Before iris scans and fingerprints came into existence for identification purposes, people used other identifying marks such as moles and birthmarks as a means of identifying individuals. By definition, a birthmark is a blemish on the skin that has been formed before birth; they can occur anywhere on the body. Though the exact cause of birthmarks is still not clear, one could consider them safe unless they appear to be growing. Usually, capillaries lying just under the skin expand unnaturally beyond their normalcy, which may cause a patch of blood to accumulate which causes a stain under the skin. These types of birthmarks are vascular birthmarks. Nearly 3 out of every 1000 babies are born with these vascular birthmarks which are called port-wine stains. Port-wine stains look as if purple wine has been splashed onto the skin. These port-wine birthmarks can be small or they can cover a fairly large area on the skin.
Port-wine stains are medically termed as Nevus Flammeus; they can occur anywhere on the body, but are usually found on the face, neck, forearms, head and scalp. Though, appearing pale at the time of birth, port-wine stains can grow darker in color as the child grows. As the child gets older the port-wine stains may change the texture of the skin; the skin may become thick and may be felt under the skin. Though, considered to be part of a person’s identity, port-wine stains do not cause any discomfort; the only discomfort may be a feeling of self-consciousness. Port-wine stains may fade or get darker in color to naturally blend in with the surrounding skin, as the child matures; in time port-wine stains may be barely noticeable. If children have prominent port-wine birthmarks that cause them to feel embarrassment, they can be treated with laser therapies and other cosmetic procedures.
When should vascular birthmarks be examined by a doctor?
All vascular birthmarks should be examined by a doctor at birth and they should be tracked as the child grows. Port-wine stains are sometimes confused with hemangiomas, which are also called strawberry marks. Hemangiomas should be followed by a physician; they may grow and cover large areas of the skin. Medically, port-wine stains are harmless; however they should be checked by a physician to rule out any future damage that could be triggered by them. A rare complication that could be triggered by port-wine stains is a neurological disorder which is sometimes called stain on the brain. Stain on the brain is medically termed Sturge-Weber syndrome – there is a lesion near the eye or forehead that looks like a port-wine stain. Sturge-Weber syndrome requires medical attention because this condition is characterized by seizure activity and developmental disorders in the child. Similarly, stains on the eyelids and pupils could lead to a future complication such as glaucoma due to increased pressure within the eye.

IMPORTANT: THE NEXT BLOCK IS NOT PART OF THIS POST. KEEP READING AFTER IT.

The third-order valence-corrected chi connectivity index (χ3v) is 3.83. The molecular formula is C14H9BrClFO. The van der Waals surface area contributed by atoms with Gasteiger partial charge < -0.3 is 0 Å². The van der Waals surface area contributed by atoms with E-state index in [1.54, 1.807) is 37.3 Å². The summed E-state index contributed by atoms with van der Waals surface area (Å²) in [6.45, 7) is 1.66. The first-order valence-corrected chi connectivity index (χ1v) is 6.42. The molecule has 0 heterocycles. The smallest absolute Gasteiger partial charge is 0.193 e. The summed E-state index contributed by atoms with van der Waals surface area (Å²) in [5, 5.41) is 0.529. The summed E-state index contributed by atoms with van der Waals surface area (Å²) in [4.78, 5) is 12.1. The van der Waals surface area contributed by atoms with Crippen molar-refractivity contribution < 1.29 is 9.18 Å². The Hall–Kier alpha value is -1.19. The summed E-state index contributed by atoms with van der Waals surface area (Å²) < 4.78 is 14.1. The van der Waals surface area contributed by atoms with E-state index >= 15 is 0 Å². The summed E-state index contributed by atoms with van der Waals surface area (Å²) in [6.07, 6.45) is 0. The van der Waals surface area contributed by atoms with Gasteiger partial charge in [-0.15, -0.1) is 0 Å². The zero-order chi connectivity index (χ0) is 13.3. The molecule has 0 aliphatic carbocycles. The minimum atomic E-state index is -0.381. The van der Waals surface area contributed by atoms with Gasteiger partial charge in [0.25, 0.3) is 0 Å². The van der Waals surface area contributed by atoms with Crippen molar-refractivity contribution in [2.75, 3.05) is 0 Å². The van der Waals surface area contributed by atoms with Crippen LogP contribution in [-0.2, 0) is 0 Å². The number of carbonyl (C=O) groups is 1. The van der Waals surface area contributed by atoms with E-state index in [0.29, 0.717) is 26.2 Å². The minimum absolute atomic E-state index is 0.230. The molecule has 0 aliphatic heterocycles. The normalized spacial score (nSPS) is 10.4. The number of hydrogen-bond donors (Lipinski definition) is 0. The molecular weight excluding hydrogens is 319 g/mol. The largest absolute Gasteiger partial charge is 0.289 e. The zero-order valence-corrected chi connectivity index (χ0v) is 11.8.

The attending physician will likely refer children with vascular birthmarks for diagnostic tests such as X-ray, CT scan or an MRI scan to identify the underlying causes of the vascular port-wine stains. Eye tests and other analyses may also be done to aid in the diagnosis of port-wine stains. These tests will be done (if deemed necessary) to differentiate between port-wine stains and other vascular birthmarks that could possibly cause potential problems.
During cold, dry months, port-wine stains may cause brittleness and discomfort to the skin; the treatment for this would to use a good moisturizer during the cold and dry seasons of the year. Other than for cosmetic reasons, treatment of port-wine stains is not usually called for. If the child’s feels self-conscious or is being made fun of by other kids, the child’s doctor could remove the stain with a pulsed-dye laser. The pulsed-dye laser destroys the distorted capillaries without damaging the overlying skin. All-in-all, there is nothing to be worried about with the management or with the treatment of port-wine stains.